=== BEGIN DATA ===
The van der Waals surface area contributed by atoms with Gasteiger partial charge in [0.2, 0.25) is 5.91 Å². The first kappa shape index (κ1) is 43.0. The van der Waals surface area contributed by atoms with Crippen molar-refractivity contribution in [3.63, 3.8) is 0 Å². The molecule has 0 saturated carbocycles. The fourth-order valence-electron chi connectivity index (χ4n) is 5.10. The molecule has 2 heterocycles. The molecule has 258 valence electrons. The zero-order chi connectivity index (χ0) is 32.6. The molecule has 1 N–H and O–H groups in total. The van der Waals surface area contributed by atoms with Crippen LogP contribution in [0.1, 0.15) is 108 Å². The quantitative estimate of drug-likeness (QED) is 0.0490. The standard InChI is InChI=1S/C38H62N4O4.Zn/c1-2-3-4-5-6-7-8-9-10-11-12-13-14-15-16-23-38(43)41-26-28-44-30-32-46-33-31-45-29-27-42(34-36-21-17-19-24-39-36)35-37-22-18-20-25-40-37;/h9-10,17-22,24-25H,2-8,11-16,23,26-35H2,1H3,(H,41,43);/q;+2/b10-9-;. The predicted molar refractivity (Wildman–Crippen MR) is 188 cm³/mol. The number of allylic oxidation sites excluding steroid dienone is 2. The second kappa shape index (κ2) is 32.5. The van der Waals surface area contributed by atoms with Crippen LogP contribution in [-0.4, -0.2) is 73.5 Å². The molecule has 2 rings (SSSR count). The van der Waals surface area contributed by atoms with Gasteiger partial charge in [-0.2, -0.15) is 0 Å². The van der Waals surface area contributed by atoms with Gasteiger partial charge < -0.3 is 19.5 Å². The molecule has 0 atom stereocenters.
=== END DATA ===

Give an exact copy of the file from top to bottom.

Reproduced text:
The van der Waals surface area contributed by atoms with Gasteiger partial charge in [0.2, 0.25) is 5.91 Å². The first kappa shape index (κ1) is 43.0. The van der Waals surface area contributed by atoms with Crippen molar-refractivity contribution in [3.63, 3.8) is 0 Å². The molecule has 0 saturated carbocycles. The fourth-order valence-electron chi connectivity index (χ4n) is 5.10. The molecule has 2 heterocycles. The molecule has 258 valence electrons. The zero-order chi connectivity index (χ0) is 32.6. The molecule has 1 N–H and O–H groups in total. The van der Waals surface area contributed by atoms with Crippen LogP contribution in [0.1, 0.15) is 108 Å². The quantitative estimate of drug-likeness (QED) is 0.0490. The standard InChI is InChI=1S/C38H62N4O4.Zn/c1-2-3-4-5-6-7-8-9-10-11-12-13-14-15-16-23-38(43)41-26-28-44-30-32-46-33-31-45-29-27-42(34-36-21-17-19-24-39-36)35-37-22-18-20-25-40-37;/h9-10,17-22,24-25H,2-8,11-16,23,26-35H2,1H3,(H,41,43);/q;+2/b10-9-;. The predicted molar refractivity (Wildman–Crippen MR) is 188 cm³/mol. The number of allylic oxidation sites excluding steroid dienone is 2. The second kappa shape index (κ2) is 32.5. The van der Waals surface area contributed by atoms with Crippen LogP contribution in [-0.4, -0.2) is 73.5 Å². The molecule has 2 rings (SSSR count). The van der Waals surface area contributed by atoms with Gasteiger partial charge in [-0.2, -0.15) is 0 Å². The van der Waals surface area contributed by atoms with Gasteiger partial charge < -0.3 is 19.5 Å². The molecule has 0 atom stereocenters.